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It’s no secret that coffee is heavily ingrained into Canadian culture. With Canada the only non-European country to make the list of the world’s top ten coffee consumers, we wanted to find out how much Canadians spend on coffee, what their favourite brands are, and which occupations drink the most coffee.
We asked respondents across the country how much they spend on coffee per month to see which provinces and territories spend the most and least. Their coffee spending includes both wholesale coffee bags and take-out coffee.
The biggest spenders in Canada are British Columbian residents – spending an average of $38.28 a month on coffee. Following closely behind, Ontarians spend $36.60 while Albertans spend $36.42 monthly on coffee. Nova Scotia and Newfoundland and Labrador residents tied for fourth with an average of $32.18 a month. New Brunswick tops off the top five list with an average of $30.88 a month on coffee.
The provinces that spend the least on coffee per month are Quebec ($28.38), Manitoba ($28.02), and Saskatchewan ($22.06). Northwest Territories, Nunavut, Prince Edward Island, and Yukon were not accounted for due to a lack of data.
The average spent on coffee per month across all of Canada is $35.21.
The downfall of Tim Hortons?
We summarized our data to see what each province and territory’s preferred coffee brand was. Despite the huge variety of brands that respondents gave, the majority of Canadians seem to prefer Starbucks more than any other brand.
Alberta, Newfound and Labrador, Nova Scotia, and Ontario are clearly team Starbucks. Both Manitoba and Quebec tend to prefer private-label brands – coffee products that are created by a single company but sold and packaged by a client’s brand. British Columbia tends to drink from local coffee brands, Folgers for New Brunswick, and McDonald’s McCafe for Saskatchewan.
Northwest Territories, Nunavut, Prince Edward Island, and Yukon were not accounted for due to a lack of data.
Surprisingly, not enough respondents chose Tim Hortons as their favourite coffee brand despite it being tied to Canada’s national identity. Comparing Tim Hortons to Starbucks, perhaps Canadians are now prioritizing quality and taste over cost.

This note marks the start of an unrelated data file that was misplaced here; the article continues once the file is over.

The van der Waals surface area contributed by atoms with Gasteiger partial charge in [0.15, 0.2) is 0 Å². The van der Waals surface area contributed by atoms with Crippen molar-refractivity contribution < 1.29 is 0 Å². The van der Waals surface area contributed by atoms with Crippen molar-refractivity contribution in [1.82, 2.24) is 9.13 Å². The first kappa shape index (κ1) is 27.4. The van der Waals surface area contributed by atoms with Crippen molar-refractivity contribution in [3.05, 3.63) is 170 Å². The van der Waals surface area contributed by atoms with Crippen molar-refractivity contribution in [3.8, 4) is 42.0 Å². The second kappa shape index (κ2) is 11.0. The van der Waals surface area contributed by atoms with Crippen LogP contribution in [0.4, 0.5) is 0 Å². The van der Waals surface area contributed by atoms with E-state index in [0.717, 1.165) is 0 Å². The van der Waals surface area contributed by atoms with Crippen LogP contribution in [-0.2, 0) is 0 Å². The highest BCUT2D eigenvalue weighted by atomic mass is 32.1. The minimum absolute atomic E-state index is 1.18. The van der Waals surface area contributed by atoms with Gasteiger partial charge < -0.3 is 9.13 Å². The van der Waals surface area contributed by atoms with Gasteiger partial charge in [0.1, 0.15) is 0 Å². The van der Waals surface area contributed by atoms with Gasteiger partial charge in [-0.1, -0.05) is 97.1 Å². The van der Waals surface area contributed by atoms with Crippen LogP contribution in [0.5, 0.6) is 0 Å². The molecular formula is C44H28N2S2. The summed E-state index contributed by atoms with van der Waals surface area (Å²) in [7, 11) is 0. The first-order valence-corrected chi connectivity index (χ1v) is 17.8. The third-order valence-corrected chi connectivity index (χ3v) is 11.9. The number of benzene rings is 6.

We asked residents how many cups of coffee they drink per day to see which province and territory consume the most. Canadians drink an average of 1.5 cups of coffee per day.
British Columbia ranks first with an average of 1.7 cups of coffee a day, while Alberta, Manitoba, and Saskatchewan tied for second at 1.6 cups per day. Both Newfoundland and Labrador and Ontario drink an average of 1.5 cups of coffee per day. Quebec averaged 1.4 cups per day and New Brunswick and Nova Scotia tied for last, at 1.3 cups per day. Northwest Territories, Nunavut, Prince Edward Island, and Yukon were not accounted for due to a lack of data.
Respondents were asked where they typically drink their coffee – whether they drink at home, go to a drive-thru, a local coffee shop, etc. But 52.8% of Canadians say they drink coffee at home these days. They were also asked what their usual coffee order is. Black coffee (with/without milk) is the most popular go-to order across Canada.
We took a deep dive and analyzed which professions drink the most and least amount of coffee per day (by average). Professions were divided into 22 different categories and we summarized our findings into the top and bottom three.
The profession that consumes the most cups of coffee per day are those who are retired, at 2.6 cups a day. Those who work in construction and extraction ranked second, drinking 2.4 cups of coffee a day. Finishing third place, people that work in the life, physical, and social science field drink an average of 2.2 cups of coffee a day.
The least caffeinated professions are those who work in the food preparation and serving industry – at 1.2 cups of coffee per day. Architecture and engineering professionals consumed an average of 1.1 cups of coffee a day. Students rank last as they consume an average of one cup of coffee per day.
The average cups of coffee consumed per day across all 22 professions is 1.7.
According to all 22 occupations, Starbucks is their preferred coffee brand. The only group who told us they don’t drink coffee are those who are unemployed.
We also wanted to know which type of work setting tends to drink more or less coffee. Remote workers drink 1.7 cups of coffee, hybrid workers drink 1.6 cups of coffee, and in-office workers drink 1.5 cups of coffee per day.
We surveyed 1,000 Canadian residents across the country. The average age of respondents was 34.6 years old. The average household income of respondents was $114,813.86.
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